Alaven launches Bifera iron supplement
Atlanta Alaven Consumer Healthcare on Monday launched its Bifera iron supplement, in preparation for the ECRM Vitamin, Diet and Sports Nutrition conference being held here Jan. 20 through Jan. 23.
Unique to the iron supplement category, Bifera offers both heme (protein-based iron) and non-heme iron (plant-based iron). Unlike other iron supplements available over-the-counter, Bifera provides two types of iron in one small pill for maximum absorption with virtually no gastrointestinal side effects. “Bifera can be taken on an empty stomach, with other multi-vitamin supplements and, unlike other over-the-counter iron supplements, Bifera can be taken with acid reduction medications,” stated Autumn Akin, Bifera product manager.Bifera is similar to Alaven’s current prescription prenatal supplement PreferaOB, which contains both heme and non-heme iron. Bifera is recommended for adults already taking supplemental iron, women of childbearing age, pregnant women, people who are anemic, and men and women who simply need more iron in their diet and the energy it provides.According to Curt Behrens, president of P2B, a retail sales and marketing company, Bifera is a significant advance among iron supplements. “This new iron technology will help millions of consumers and energize a sleepy category for retailers,” said Behrens. “Bifera’s new entrance into the iron category will appeal to dieticians, repeat buyers and lapsed iron users who are looking for reduced side effects and enhanced energy, all of which encourages patient compliance and repeat customers.”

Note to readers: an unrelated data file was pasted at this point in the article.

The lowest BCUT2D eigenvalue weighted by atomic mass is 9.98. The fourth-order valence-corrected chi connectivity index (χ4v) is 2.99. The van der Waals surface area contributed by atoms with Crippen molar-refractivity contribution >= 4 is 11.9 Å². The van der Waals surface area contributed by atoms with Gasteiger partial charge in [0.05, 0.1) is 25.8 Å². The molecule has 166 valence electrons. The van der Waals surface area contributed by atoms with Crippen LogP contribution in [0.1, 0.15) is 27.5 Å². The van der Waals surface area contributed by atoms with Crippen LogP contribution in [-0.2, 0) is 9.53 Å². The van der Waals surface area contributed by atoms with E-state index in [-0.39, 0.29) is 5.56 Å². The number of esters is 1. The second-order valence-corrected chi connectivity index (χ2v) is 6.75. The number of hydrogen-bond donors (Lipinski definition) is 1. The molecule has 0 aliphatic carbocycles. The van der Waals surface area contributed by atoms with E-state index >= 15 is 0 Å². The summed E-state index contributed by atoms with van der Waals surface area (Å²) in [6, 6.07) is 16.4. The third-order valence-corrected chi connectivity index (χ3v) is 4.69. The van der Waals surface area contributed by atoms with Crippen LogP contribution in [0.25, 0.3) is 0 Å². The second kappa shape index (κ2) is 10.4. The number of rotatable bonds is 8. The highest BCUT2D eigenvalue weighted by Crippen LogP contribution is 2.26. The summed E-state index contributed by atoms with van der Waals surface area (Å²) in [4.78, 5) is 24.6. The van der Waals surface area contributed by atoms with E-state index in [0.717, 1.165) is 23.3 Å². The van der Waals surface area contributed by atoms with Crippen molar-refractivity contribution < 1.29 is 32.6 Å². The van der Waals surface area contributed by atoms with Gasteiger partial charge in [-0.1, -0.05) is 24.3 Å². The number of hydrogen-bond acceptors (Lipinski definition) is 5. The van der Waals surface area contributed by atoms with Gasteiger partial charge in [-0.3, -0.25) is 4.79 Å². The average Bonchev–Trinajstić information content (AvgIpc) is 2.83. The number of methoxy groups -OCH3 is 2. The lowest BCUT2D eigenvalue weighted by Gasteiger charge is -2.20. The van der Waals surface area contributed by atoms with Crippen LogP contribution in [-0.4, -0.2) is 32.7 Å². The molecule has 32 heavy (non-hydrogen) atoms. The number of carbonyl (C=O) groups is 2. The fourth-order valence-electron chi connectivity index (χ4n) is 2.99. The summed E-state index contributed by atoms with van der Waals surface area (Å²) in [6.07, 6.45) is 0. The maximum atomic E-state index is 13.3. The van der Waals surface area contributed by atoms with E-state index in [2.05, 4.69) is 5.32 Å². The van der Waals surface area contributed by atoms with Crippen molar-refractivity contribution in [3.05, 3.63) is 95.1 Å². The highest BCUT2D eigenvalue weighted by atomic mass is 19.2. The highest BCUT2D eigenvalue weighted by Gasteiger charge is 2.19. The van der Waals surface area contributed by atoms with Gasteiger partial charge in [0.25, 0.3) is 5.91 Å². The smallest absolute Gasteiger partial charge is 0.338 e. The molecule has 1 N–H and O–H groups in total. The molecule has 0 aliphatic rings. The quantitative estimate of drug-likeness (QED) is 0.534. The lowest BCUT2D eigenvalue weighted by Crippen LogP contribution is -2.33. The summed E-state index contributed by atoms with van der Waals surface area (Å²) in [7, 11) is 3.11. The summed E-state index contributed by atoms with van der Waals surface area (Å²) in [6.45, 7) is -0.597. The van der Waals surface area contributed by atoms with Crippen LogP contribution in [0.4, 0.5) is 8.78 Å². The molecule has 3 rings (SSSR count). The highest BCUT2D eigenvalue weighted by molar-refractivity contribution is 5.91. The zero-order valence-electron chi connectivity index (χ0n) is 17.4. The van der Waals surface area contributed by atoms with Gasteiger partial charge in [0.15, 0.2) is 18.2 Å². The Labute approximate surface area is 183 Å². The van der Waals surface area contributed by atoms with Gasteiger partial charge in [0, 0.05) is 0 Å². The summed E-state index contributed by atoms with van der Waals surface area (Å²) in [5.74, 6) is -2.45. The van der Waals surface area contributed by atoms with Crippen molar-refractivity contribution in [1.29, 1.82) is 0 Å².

NPA criticizes remarks tying dietary supplements to tainted products
WASHINGTON The Natural Products Association on Thursday released a statement criticizing the erroneous link between legitimate dietary supplements and tainted products. “Increased scrutiny by professional sports leagues on steroid usage, which the Natural Products Association commends, has unfortunately also led to increased and unsubstantiated allegations that a ‘tainted’ or mislabeled dietary supplement is to blame when an athlete tests positive for a banned substance,” said David Seckman, NPA executive director and CEO.
“As the Dietary Supplement Health and Education Act of 1994 mandates, all ingredients must be listed on product labels and product claims must be substantiated. If this is not the case, the U.S. Food and Drug Administration—along with the Federal Trade Commission—have the authority under DSHEA to act promptly,” he said.
Seckman also noted that not all substances banned by professional sports organizations as performance enhancers are either bad or illegal. “Performance enhancers [that] are not necessarily dangerous or illegal … include caffeine, commonly used over-the-counter cold remedies and prescription medications,” he said. “Athletes have the right and responsibility to avoid their use. However, the consuming public who benefits from legitimate medications or dietary supplements – as well as a trip to the local coffee house – should not be denied their use if an athlete is unwilling or unable to follow the rules established by their sport.”
FDA hosts women’s health meeting Feb. 9
ROCKVILLE, Md. The Food and Drug Administration will be hosting a meeting on women’s health in Washington on Feb.9, according to a document slated to be published in the Federal Register on Monday.
The three-hour meeting is intended for directors of national organizations interested in discussing women’s health research and educational out reach.